Monday, March 05, 2007

Oprah's "Secret"

Salon today features an excellent article by Peter Birkenhead about a book heavily promoted on "The Oprah Winfrey Show" called "The Secret".

I know a lot of people love Oprah, and I freely admit she's done a lot of good in the world while putting on an entertaining show. But "The Secret" is a truly shameful book and the fact that she promotes it so heavily is deeply disturbing to me. I happened to be in the room folding clothes a few days ago when Annie had this episode of Oprah on, and frankly I found my stomach turning. I couldn't figure out exactly what about this entire scheme made my flesh crawl so much (beyond the obvious -- it's awful). But then I learned from the article that one of the promoters of the entire philosophy is a former Amway executive. My dad was big into Amway for a while growing up, and this entire "Secret" has the same cultish, wealth-worshiping, self-centered pyramid scheme feel to it.

Worse than "The Secret's" blame-the-victim idiocy is its baldfaced bullshitting. The titular "secret" of the book is something the authors call the Law of Attraction. They maintain that the universe is governed by the principle that "like attracts like" and that our thoughts are like magnets: Positive thoughts attract positive events and negative thoughts attract negative events. Of course, magnets do exactly the opposite -- positively charged magnets attract negatively charged particles -- and the rest of "The Secret" has a similar relationship to the truth. Here it is on biblical history: "Abraham, Isaac, Jacob, Joseph, Moses, and Jesus were not only prosperity teachers, but also millionaires themselves, with more affluent lifestyles than many present-day millionaires could conceive of." And worse than the idiocy and the bullshitting is its anti-intellectualism, because that's at the root of the other two. Here's "The Secret" on reading and, um, electricity: "When I discovered 'The Secret' I made a decision that I would not watch the news or read newspapers anymore, because it did not make me feel good," and, "How does it work? Nobody knows. Just like nobody knows how electricity works. I don't, do you?" And worst of all is the craven consumerist worldview at the heart of "The Secret," because it's why the book exists: "[The Secret] is like having the Universe as your catalogue. You flip through it and say, 'I'd like to have this experience and I'd like to have that product and I'd like to have a person like that.' It is you placing your order with the Universe. It's really that easy." That's from Dr. Joe Vitale, former Amway executive and contributor to "The Secret," on ... If James Frey deserved to be raked over the coals for lying about how drunk he was, doesn't Oprah deserve some scrutiny for pitching the meretricious nonsense in "The Secret"?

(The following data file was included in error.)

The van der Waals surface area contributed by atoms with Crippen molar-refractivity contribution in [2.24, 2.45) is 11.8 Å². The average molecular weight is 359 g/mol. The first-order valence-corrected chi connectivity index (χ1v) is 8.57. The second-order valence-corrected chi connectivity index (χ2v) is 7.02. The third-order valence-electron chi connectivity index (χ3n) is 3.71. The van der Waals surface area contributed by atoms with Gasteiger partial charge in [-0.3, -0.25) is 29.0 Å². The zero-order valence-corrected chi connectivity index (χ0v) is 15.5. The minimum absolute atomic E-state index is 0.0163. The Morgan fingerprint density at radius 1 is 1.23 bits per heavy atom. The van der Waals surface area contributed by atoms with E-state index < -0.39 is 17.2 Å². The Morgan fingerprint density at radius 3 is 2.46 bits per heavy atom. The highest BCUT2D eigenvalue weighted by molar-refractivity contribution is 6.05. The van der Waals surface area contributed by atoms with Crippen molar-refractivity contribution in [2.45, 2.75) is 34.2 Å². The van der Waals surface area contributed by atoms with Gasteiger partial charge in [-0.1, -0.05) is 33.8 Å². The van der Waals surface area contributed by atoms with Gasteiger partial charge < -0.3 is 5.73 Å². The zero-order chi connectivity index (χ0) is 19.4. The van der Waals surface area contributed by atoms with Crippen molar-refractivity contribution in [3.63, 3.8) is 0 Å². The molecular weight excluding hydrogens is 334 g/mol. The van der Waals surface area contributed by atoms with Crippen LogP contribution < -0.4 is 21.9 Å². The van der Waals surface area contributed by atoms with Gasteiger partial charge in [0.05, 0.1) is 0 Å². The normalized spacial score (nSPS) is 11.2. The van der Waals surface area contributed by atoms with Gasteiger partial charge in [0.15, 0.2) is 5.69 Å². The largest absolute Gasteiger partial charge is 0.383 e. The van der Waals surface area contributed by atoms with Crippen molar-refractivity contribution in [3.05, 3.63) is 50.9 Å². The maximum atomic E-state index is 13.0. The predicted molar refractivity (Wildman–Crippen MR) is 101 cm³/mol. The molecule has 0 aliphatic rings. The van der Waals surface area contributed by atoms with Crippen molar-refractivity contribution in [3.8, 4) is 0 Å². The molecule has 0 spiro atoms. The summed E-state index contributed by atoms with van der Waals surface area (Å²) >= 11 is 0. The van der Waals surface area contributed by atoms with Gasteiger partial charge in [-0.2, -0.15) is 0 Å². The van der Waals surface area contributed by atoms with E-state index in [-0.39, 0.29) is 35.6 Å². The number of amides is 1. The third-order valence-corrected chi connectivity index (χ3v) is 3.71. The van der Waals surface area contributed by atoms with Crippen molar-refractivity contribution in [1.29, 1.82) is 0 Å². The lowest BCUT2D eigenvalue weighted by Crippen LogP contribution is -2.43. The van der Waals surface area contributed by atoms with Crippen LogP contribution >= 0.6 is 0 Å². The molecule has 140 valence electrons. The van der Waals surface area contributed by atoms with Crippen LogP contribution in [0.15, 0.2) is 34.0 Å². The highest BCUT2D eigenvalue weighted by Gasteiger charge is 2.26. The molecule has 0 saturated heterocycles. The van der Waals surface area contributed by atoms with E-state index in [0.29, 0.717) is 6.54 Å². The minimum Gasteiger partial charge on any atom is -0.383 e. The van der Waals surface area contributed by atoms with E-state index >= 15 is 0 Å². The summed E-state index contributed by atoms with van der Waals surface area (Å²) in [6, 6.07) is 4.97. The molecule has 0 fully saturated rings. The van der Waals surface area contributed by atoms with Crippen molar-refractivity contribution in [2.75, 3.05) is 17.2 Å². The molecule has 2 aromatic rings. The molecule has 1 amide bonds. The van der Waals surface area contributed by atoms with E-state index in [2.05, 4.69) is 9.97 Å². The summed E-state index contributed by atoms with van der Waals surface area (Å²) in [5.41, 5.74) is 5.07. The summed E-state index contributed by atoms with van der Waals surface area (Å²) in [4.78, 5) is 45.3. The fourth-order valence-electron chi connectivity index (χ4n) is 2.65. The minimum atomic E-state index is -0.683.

He goes on to document the various ways in which Oprah is obsessed with beauty and material opulence. She seems incapable of celebrating any event, no matter how trivial, without overwhelmingly ostentatious gifts. One of the pieces of wisdom that the modern American wealth-enhancement philosophy has discarded is that true enlightenment can come only from separating yourself from material objects. Christ and the Buddha both agree that only in freeing yourself from the desire for wealth can you become truly wealthy.

But where Christ and Buddha taught running away from wealth, Oprah and "The Secret" demand that you run towards it, as quickly as possible, and then give it a hug.